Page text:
David Valentine, 56, admitted six offences of fraud and money laundering after a joint investigation by HM Revenue and Customs (HMRC) and British Transport Police, who had found him with a bank card in another person’s name.
HMRC officers discovered that Valentine had used the stolen identity to register the company, Dunthwaite Estate Ltd. However, when officers visited the premises, there was no distillery or preserves making equipment - the company had been set up solely to make fraudulent VAT repayment claims.
The stolen VAT was used to fund his other business, JR Gaunt & Son (London) Ltd, which traded in horn buttons. A search of this business address uncovered fake invoices that Valentine had sent between the companies for alleged building works that hadn’t taken place. They also discovered unpaid invoices, which he had fraudulently used to reclaim VAT.
Stuart Taylor, Assistant Director, Fraud Investigation Service, HMRC, said:
“Valentine knew what he was doing was wrong; and by depriving public services of vital funding, financially he had an unfair advantage over his honest competitors. HMRC is levelling the playing field for honest businesses and making sure that crime doesn’t pay.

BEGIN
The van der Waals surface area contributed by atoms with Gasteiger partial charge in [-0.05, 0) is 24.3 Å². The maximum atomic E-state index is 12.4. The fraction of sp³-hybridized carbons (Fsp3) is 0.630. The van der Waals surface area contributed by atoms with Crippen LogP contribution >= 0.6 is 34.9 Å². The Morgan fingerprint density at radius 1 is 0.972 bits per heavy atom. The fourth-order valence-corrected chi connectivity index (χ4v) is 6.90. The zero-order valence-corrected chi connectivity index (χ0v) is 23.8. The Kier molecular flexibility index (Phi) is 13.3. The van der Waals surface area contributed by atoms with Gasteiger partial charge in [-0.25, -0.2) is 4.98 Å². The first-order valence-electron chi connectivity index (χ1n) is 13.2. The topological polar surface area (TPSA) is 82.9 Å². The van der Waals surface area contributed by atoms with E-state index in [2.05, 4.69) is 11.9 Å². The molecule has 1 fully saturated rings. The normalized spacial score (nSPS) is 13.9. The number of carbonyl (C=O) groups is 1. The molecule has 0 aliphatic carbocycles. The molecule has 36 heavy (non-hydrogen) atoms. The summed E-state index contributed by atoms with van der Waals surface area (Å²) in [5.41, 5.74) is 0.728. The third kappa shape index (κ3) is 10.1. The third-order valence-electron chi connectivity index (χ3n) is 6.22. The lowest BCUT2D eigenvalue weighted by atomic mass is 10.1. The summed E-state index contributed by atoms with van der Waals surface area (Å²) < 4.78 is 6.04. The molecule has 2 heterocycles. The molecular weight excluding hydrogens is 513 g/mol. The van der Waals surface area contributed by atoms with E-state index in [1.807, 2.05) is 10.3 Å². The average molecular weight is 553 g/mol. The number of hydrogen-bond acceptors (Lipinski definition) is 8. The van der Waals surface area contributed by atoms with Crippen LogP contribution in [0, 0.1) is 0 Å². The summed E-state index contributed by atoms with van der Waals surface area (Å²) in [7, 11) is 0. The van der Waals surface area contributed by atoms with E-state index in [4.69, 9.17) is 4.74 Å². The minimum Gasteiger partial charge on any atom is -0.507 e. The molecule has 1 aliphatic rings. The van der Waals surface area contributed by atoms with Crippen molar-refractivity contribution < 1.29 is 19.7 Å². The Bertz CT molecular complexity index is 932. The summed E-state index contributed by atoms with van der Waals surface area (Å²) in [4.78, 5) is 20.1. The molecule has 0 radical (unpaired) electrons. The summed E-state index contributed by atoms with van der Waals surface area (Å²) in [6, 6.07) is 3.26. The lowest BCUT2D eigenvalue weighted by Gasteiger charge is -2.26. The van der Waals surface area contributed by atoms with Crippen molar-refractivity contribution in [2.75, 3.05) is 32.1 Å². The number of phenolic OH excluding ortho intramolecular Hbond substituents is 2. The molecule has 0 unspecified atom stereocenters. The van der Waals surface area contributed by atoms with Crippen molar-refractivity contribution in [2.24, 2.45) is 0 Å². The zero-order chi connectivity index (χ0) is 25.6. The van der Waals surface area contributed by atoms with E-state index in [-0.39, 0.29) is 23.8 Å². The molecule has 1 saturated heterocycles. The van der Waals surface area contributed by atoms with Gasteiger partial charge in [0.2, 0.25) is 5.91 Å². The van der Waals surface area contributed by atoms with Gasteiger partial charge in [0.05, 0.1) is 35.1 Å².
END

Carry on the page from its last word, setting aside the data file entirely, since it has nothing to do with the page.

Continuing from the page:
“It was only a matter of time before Valentine’s lies unravelled. We will continue to work with our partner agencies to stop this type of crime and to ensure money is directed as it should be and not into the pocket of criminals. Tax fraud is not a victimless crime, it affects us all and I would ask anyone with information about people who may be involved to contact our 24 hour Hotline on 0800 59 5000.”
British Transport Police Financial Investigator, Detective Sergeant Ian Burditt, said:
“Valentine is a career con man who, had he not been arrested in connection with a totally different offence, might still be out committing crime today. Only when officers found him with bank cards belonging to a person of a different name was his web of deceit unravelled and we discovered the extent of these offences. We are pleased with the sentence handed to him.”
Valentine fraudulently claimed £109,619.27 between August 2012 and September 2014. He pleaded guilty at St Albans Crown Court on 4 July 2016 and was sentenced to 31 months imprisonment at the same court yesterday.
At sentencing His Honour Judge Plumstead said that the fraud was “calculated, determined and passionate.”
Confiscation proceedings to recover the proceeds of his crime will now follow.